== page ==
Monday, April 29, 2019

What they do while I'm at work.

As I leave for work this morning, I see the Orphan Reds are listening to the Babars (Celeste and her baby, who is in her bag) tell stories.

I'm not sure if Low is listening or not.
She has been given a Science Officer's top and a tricorder and is in heaven testing all the minerals she can find. (These are rose quartz that were a surprise find in a bronze, lidded bowl I got from my father's house.)
Low pursues solitary pursuits, such as spelunking and Earth Sciences, but she likes to be near the others. Just, not too near.

P.S. One of these little reds is still looking for a new home, if you or anyone you know wants to adopt her.

Sunday, April 28, 2019

Book Titles Speak

Another book pairing I set up at work.

Refreshed Bear

I'd posted this donated, old stuffed bear back in January after I'd removed its nasty plastic stuffing at work. 

I took it home and washed it. In the washing machine--it was that dirty.

The bear's remaining googly eye came off in the wash, and the bear has been lying around since, looking like a piece of fabric.

I thought about ditching it, but I'd told the woman who'd donated it, her childhood toy, with tears in her eyes that I'd take care of it. 

The other day I restuffed it and sewed on button eyes.
The last thing I need is another bear, so I intend to take it back to the store.  And yet...

Here's Refreshed Bear last night with Marz:

Speaking of refreshment, this Sunday morning on my back porch, a  robin is bathing in a Pyrex casserole dish I filled with water:

Saturday, April 27, 2019

Outgoing, Incoming Books

Not much time to blog this morning-–it's  my day off, but I'm going into the store to mail out some ebay sales––including that signed copy of Trump's Art of the Deal I'd posted about:
It sold for $98 within 24 hours!

Also sold 23 back issues of Ballooning magazine to someone in Albuquerque, NM, "ballooning capital of the world"--that's the beauty of online sales, moving things to their right place.
And a vintage Catholic traveling "last rites" box.

Yesterday I showed the antique pantry box I'd pulled from the dumpster to one of our regulars, who buys a lot of the stuff I personally like. She offered to buy it, but I gave it to her as a gift. That's NOT store policy, but she spends a lot, and we had literally been throwing the box out as trash. She deserved a prize, and it deserved someone who loves it.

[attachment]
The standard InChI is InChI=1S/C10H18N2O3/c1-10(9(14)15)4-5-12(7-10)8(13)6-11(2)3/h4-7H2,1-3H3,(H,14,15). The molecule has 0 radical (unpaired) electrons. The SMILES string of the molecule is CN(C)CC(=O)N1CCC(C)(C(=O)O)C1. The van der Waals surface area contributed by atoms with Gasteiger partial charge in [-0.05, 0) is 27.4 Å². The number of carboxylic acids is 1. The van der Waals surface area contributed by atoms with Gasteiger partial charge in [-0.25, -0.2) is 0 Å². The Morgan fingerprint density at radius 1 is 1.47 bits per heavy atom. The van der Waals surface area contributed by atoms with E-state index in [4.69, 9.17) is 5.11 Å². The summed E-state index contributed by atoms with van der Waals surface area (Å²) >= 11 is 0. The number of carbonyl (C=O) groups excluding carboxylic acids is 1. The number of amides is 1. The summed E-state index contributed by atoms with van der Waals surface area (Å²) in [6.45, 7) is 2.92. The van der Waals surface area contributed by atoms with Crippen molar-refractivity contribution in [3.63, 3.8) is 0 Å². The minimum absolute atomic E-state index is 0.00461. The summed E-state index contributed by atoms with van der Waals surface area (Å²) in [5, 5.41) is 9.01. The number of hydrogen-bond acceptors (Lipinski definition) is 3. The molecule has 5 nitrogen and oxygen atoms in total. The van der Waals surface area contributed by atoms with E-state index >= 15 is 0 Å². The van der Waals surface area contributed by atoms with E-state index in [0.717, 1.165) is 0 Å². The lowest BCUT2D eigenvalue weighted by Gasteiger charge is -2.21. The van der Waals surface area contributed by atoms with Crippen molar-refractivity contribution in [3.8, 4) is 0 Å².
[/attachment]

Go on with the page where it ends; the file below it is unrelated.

It's Independent Bookstore Day here in the Twin Cities, and if I'd thought about it, I might have done something for it... 
I unofficially call my BOOK's area "Vinnie's Books", and it is like an indie bookstore, just one that's dependent on donated books.

We've been getting some amazing donated books!
That copy of The Bell Jar (sold right away for $35), and this week, 1st eds. of Gerald Vizenor's collected tales and poems of the anishinabe people (Minneapolis: Nodin Press, 1970)––the local indigenous people who came to be known as the Chippewa or Ojibwe.

Unlike Ballooning, the anishinabe books should be of high interest locally. They're priced $30 online--I'll put them at $20 in our glass case, and see if they go...

Thursday, April 25, 2019

Sprightening Up, with Vinnie & Fred

I. The Birthday Boys 

The saints of the thrift store––the inspiration, Vincent de Paul, and the founder, Frederic Ozanam––these guys, they are not your huggable saints like Saint Francis. 

(Not that the real Francis was exactly huggable, but he's been marketed that way. (He would weep in dismay.) You can buy crocheted amigurumi Francis, like this one.)

You wouldn't make plushies out of the thrift store guys:
Vincent tends to sound grim and duty-bound, 
and Frederic, a professor at the Sorbonne, intellectual and political. (Technically, Frederic is only "blessed", not a saint---is this because his writings sound Communist? or at least Socialist?)

OK, I was wrong.

There are lots and lot of results for a search for "plushie Saint Francis," and only one for "plushie St. Vincent de Paul".

 But there is that one!

 On Etsy, from someone who makes "Saint Softies": felt dolls of Catholic saints. They've even made Thomas Aquinas cute and cuddly.